For Teachers

Letter to Educators

Introduction

 
Background

Why Study Rare Breeds?

ALBC Conservation Priorty List

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Units

~ K-2 Overview

Kindergarden

~ 3-5 Overview

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Resources

Slideshow

PDFs
Farm Visits


First Grade Unit: EXPAND

Expand: CREATE A DIORAMA, TELLING STORIES

KEY CONCEPTS

• identify animals on the farm and describe their characteristics
• recognize and understand the basic needs of animals for air, water, food, shelter, and space.

SUMMARY

Students create a diorama using a cardboard shoebox or pre-made barn. Create a silo from a cardboard tube or oatmeal container. For animals, use the 3D animals included in the kit, cutout animals, or animals molded out of clay. These animals are placed in the model farm (pre-made or simply constructed). Create buckets and feed troughs from construction paper and tape. Add hay, straw and feed from the farm samples. The farm center illustrates the farm as habitat for a variety of species.

 

MATERIALS NEEDED

cardboard shoebox, cardboard tube or oatmeal container, the 3D animals included in the kit or natural colored clay, construction paper, tape, samples of feed and any other props you find. Books about farm animals. Scrap art materials.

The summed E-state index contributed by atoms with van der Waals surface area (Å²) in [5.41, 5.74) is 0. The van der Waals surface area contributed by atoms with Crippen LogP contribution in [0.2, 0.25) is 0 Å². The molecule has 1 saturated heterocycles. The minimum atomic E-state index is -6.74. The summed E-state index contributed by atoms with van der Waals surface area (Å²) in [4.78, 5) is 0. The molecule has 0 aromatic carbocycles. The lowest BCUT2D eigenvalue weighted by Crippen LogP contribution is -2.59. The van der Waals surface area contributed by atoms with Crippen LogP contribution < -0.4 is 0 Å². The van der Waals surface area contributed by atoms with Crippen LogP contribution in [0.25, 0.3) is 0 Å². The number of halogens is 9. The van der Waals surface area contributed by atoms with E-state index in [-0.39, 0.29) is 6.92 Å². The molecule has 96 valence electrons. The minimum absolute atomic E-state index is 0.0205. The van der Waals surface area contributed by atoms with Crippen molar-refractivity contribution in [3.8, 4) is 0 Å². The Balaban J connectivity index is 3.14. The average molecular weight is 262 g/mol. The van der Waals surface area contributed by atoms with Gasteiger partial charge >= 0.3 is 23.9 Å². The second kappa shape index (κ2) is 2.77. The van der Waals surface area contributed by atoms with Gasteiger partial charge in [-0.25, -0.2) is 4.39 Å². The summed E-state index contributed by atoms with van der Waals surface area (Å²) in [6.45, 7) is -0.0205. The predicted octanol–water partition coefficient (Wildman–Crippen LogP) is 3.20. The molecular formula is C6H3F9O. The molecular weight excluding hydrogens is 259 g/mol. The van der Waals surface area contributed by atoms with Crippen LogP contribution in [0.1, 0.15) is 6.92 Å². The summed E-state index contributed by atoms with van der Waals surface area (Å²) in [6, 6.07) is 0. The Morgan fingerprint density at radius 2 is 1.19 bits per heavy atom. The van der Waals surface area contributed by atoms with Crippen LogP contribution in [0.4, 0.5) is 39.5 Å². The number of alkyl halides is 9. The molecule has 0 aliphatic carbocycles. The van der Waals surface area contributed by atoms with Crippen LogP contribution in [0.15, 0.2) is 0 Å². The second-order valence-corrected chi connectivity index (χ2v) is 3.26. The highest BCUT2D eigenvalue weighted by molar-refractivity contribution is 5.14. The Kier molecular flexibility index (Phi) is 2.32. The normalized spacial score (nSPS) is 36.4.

DIRECTIONS

CREATE A DIORAMA

1. Students work in species teams to create the items needed for their basic needs such as fences, water buckets, feed buckets, stalls etc.

2. The teacher travels among the groups asking leading questions such as those suggested in the Engage (field trip) section. These questions help students determine if they have created all the pieces that can to help take care of their species basic needs.

3. The teacher introduces the idea of a basic need of rare breed farm animals. Rare breeds have a unique need: they need a job, or they will not survive. Farm animals are not like wild animals, which simply need habitat. People need to want farm animals, to have a use for them, or the animals will not be kept.

TELLING STORIES

1. Students work in small groups at this center making up stories with animal models.

2. (Assessment) This activity serves as the evaluation component. The diorama incorporates all the new information learned. Students then integrate this information. In the creation of stories they are applying what they have learned to a new situation. Barnyard Tales (in the Evaluation section) is a similar activity with more recording and accountability.

Navigating the Unit

nav
1st - 5 E Summary
1st - Engage
1st - Explore
1st - Explain
1st - Expand
1st - Evaluate
1st - Supplement

Noah's Ark Today is property of the American Livestock Breeds Conservancy.
Copyright 2006.

American Livestock Breeds Conservancy, PO Box 477, Pittsboro, NC 27312